- European Recommendations and Indicators for Centres of Expertise and ERNs (EU Council EUCERD EUROPLAN)
5. Social services and programmes adapted to rare diseases
- Position Paper: Achieving Holistic Person-Centred Care to Leave No One Behind – A contribution to improve the everyday lives of people living with a rare disease and their families (May 2019)
- European Commission Group of RD Experts Support the Incorporation of Rare Diseases Into Social Services and Policies
- Juggling care and daily life: The balancing act of the rare disease community
- Results of the INNOVCare Project (Innovative Patient-Centred Approach for Social Care Provision to Complex Conditions)
- European Recommendations and Indicators for social services and programmes adapted to rare diseases (EU Council EUCERD EUROPLAN)
6. Empowerment of patient organisations
7. Sustainability of the national plan or strategy
EUROPLAN National Conference
The EUROPLAN National Conferences (co-funded by the European Commission within the EUROPLAN Project [2008-2011], the EUCERD Joint Action [2012 – 2015] and RD-ACTION [2015 – 2018)]) are the tool designed to promote the adoption and implementation of national plans or strategies for rare diseases in European countries based on the Recommendation of the EU Council on an action in the field of rare diseases of 8 June 2009, as well as to facilitate the integration of EU rare disease policies and recommendations into the national health and social systems.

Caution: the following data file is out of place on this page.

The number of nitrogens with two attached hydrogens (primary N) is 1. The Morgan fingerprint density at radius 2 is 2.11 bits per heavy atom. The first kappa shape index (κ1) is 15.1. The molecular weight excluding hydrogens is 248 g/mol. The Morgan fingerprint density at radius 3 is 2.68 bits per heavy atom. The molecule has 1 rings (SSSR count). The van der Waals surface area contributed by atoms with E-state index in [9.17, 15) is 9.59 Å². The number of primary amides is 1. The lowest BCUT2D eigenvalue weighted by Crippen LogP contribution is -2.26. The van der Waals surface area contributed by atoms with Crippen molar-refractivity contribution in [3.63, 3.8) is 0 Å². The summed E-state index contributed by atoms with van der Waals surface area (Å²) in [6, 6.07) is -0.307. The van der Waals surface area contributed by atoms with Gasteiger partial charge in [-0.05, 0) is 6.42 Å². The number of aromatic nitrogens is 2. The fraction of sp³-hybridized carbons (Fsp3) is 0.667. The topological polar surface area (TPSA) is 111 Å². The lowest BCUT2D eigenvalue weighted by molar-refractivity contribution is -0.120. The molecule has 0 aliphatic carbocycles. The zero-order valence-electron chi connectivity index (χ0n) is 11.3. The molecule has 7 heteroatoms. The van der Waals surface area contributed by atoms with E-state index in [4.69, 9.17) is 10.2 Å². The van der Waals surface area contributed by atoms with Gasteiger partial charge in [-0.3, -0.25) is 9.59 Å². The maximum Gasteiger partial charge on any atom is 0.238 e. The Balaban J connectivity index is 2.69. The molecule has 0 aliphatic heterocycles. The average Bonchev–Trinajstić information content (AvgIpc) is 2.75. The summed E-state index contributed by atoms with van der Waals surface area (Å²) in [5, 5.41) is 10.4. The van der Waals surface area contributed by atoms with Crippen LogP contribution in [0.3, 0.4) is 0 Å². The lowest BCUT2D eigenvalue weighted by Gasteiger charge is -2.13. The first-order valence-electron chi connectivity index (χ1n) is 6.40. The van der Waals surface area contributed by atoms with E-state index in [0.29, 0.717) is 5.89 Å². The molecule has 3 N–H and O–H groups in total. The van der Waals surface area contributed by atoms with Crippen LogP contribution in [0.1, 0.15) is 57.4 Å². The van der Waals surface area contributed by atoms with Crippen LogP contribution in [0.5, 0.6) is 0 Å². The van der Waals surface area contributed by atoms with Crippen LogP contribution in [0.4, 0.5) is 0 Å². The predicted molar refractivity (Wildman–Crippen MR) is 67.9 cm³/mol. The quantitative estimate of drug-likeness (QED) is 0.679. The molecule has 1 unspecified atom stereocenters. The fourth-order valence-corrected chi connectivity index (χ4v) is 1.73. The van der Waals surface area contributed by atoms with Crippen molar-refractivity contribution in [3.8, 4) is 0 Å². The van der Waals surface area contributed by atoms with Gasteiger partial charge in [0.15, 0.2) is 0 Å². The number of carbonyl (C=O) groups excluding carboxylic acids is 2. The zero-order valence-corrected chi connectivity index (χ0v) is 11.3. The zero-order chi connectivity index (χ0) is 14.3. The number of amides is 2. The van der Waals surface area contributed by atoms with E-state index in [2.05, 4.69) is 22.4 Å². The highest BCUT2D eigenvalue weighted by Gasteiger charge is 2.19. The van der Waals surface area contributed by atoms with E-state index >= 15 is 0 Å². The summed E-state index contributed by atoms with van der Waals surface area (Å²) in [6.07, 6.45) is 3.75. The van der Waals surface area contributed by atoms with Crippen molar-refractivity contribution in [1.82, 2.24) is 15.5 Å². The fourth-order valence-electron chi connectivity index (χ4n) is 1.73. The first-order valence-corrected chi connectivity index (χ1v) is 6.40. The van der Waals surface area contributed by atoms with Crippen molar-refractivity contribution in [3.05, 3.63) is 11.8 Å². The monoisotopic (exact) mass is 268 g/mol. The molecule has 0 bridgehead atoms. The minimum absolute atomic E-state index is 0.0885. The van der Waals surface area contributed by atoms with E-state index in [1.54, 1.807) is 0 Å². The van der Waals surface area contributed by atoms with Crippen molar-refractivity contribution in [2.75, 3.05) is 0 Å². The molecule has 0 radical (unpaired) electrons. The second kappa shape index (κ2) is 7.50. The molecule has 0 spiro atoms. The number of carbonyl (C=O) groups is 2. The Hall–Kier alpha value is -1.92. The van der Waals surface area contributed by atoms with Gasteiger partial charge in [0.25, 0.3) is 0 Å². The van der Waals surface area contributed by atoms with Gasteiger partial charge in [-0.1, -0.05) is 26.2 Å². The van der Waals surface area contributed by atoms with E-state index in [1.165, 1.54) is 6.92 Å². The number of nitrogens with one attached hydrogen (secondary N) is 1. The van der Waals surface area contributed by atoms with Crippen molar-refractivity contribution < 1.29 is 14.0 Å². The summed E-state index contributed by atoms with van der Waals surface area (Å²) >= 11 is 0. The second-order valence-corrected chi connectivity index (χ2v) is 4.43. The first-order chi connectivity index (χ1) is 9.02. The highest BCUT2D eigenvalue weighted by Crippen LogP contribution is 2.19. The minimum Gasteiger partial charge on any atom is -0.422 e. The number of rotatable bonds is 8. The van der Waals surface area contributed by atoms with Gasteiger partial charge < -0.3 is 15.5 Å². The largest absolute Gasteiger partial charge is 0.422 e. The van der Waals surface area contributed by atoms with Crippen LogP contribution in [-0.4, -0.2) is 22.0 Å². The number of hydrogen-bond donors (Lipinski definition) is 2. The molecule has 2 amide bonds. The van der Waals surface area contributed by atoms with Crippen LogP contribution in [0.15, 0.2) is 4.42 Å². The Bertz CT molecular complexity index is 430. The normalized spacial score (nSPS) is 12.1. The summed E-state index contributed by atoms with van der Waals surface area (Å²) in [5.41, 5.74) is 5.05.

EUROPLAN National Conferences are jointly organised in each country by a National Alliance of rare disease patient organisations and EURORDIS.
— Key features of a EUROPLAN national conference
- Patient-led – they are organised by national rare disease alliances in conjunction with EURORDIS.
- Multi-stakeholder – national authorities, patients, carers, healthcare professionals, academia, industry, social workers, and insurers all attend to exchange their experiences and perspectives.
- Integrated between European and national levels – participants use the conferences as an opportunity to assess the integration of EU regulations, policies and recommendations into national health and social systems.
- Exhaustive – Discuss all strategic areas of a national plan/ strategy, including governance and also rare disease healthcare and research.
— Impact of EUROPLAN National Conferences
In 2009, only five EU Member States had adopted a national rare disease plan (Bulgaria, France, Greece, Portugal and Spain).
Between 2010 and 2018, altogether 59 EUROPLAN National Conferences took place in 25 EU Member States, as well as in Georgia, Macedonia, Russia, Serbia and Ukraine. Some National Alliances organised several EUROPLAN conferences in their country.
As a result, by the end of 2018, 25 EU Member States had put in place a national plan or strategy for rare diseases. Malta, Poland and Sweden are still discussing the adoption of a strategy or plan.